Consider the following vignette: A licensed, certified professional counselor, Robert Wu, observes an elderly client, Harry Driscoll, in a local coffee shop in Smith River, California, a small, rural town in which both the counselor and the client live and work. Harry invites Robert to have a cup of coffee with him at a local coffee shop, which serves as the ï¿½watering holeï¿½ for the townï¿½s population. What should Robert do? Following the decision making framework presented on this website, Robert recognizes no law that specifically forbids this type of socializing. Persuaded that a review of applicable ethical standards would supplement his legal analysis, Robert uncovers NBCC Code Sections A8, A9, and B9, which warn licensees to avoid dual relationships that may harm or impair professional judgment. Whether there is actually such a risk in this scenario may depend in some measure on the cultural and regional traditions of the people in Smith River, where Robert and Harry both live and work. Therefore, in this scenario Robert would be wise to consider the application of these ethical standards in the cultural context of the community. If the type of social encounter Robert and Harry are sharing is the norm, as it might be in many small towns, than the risk of harm or exploitation would seem to be low or non-existent. In fact, refusing to engage in a reasonably innocuous social encounter would appear to do little to interfere with the clinical relationship Robert and Harry have experienced, and might actually do more to harm the positive results obtained during the pairï¿½s counseling sessions. It is interesting to note that a version of this practice scenario seems frequently to appear in ethics treatises, often with an authorï¿½s suggested resolution supporting the notion that professionals and clients should strictly keep their social distance in the interest of avoiding the creation of a dual relationship and blurring the professional boundary. This conclusion seems to be based on an overly rigid, formal, and urban slant that some treatises appear to adopt. The discerning professional more appropriately should engage in the type of analysis applied in this vignette, which explores the possibility that professional choices must be based on, among other things, a consideration of regional and social context. In this scenario, the fact that Robert could find no direct law impacting his decision to have a brief social encounter with Harry probably provides an important clue that one ought not to assume that any such encounter necessarily violates the best interests of the client; the absence of law here signals the need for contextual analysis rather than a search for consistency among hazy ethical standards.
Consider the following fictional scenario:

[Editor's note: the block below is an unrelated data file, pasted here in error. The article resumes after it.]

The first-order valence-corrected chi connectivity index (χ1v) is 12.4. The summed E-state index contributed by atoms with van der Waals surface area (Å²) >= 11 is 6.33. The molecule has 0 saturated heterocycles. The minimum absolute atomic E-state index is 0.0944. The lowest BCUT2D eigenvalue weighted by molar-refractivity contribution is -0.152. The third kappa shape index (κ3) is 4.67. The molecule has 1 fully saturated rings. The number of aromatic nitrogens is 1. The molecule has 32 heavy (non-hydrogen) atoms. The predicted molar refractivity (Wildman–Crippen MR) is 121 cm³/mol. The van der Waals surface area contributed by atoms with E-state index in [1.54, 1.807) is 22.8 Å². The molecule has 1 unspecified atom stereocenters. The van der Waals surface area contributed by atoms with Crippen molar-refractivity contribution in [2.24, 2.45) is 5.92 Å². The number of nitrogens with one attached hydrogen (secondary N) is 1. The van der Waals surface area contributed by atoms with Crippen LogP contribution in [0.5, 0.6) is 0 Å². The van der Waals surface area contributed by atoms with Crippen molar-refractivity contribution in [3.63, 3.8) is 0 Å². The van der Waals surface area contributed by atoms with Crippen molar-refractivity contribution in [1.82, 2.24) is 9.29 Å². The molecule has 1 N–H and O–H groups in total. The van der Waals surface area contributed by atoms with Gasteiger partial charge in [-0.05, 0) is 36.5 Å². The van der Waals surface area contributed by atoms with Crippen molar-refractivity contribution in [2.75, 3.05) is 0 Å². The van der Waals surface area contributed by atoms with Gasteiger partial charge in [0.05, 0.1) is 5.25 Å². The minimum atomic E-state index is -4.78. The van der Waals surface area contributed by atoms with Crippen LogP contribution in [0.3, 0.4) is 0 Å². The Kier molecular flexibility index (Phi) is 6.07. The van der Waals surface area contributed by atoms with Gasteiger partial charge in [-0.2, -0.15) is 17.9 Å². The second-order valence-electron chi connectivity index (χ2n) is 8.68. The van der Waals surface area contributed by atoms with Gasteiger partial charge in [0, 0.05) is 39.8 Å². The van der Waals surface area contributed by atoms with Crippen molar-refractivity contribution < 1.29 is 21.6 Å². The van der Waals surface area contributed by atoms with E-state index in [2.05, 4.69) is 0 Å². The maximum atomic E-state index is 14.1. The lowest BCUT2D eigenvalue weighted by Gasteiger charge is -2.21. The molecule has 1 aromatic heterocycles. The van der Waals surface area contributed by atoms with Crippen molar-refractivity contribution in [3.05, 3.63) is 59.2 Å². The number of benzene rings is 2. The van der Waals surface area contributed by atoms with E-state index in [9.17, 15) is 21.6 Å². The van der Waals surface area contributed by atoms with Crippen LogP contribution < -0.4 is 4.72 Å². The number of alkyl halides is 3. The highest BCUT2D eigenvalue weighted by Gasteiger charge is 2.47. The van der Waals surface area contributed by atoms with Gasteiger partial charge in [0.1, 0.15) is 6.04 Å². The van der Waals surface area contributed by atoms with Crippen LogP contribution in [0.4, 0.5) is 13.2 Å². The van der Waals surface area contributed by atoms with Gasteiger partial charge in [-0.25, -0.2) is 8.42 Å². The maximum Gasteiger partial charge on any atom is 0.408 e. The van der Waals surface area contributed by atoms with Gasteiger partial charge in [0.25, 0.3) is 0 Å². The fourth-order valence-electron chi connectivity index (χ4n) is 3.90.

Patricio Ortega, an adjunct research professor at a university school of psychology, is undertaking scientific study to survey the presence of anxiety spectrum disorders within a population of elderly persons representing various demographic groups in a multicultural community in Miami, Florida. As part of the study, Patricio will conduct interviews with community members and distribute several assessment instruments commonly used by mental health professionals to identify anxiety disorders. Following completion of the research, treatment is to be offered as necessary to study participants at the university’s mental health clinic. Consistent with federal policy, Patricio has prepared an informed consent form in English and Spanish that outlines the benefits and risks that are expected from the research. He has obtained informed consent forms from a self-identified population of 75 Cuban-American immigrant participants (of whom 35 are monolingual Spanish speakers), 20 Non-Hispanic Whites, and 5 Native Americans.
Undertaking human subjects research is a potential minefield for mental health professionals not entirely familiar with the boundaries of informed consent. As already noted, federal policy has been developed to extend informed consent protections to human research participants, and it requires the establishment by research institutions, such as universities and medical facilities, of institutional review boards (IRBs) to monitor the satisfaction of informed consent. It is important for the researcher to know and apply the rules of informed consent discussed here in addition to relying on the IRB process to confirm the researcher’s compliance with these principles. The reason is that understanding the broad dictates of informed consent generally provides better, overall guidance for the researcher than do the confusing and sometimes contradictory internal standards adopted by state and private institutions for the review of research proposals. Often, this review is undertaken by an insular group—the IRB membership—lacking the time to give research proposals significantly more than a minimal examination for compliance with the federal regulations cited above. Indeed, psychological testing proposed at even renowned research institutions is occasionally prone to insufficient review.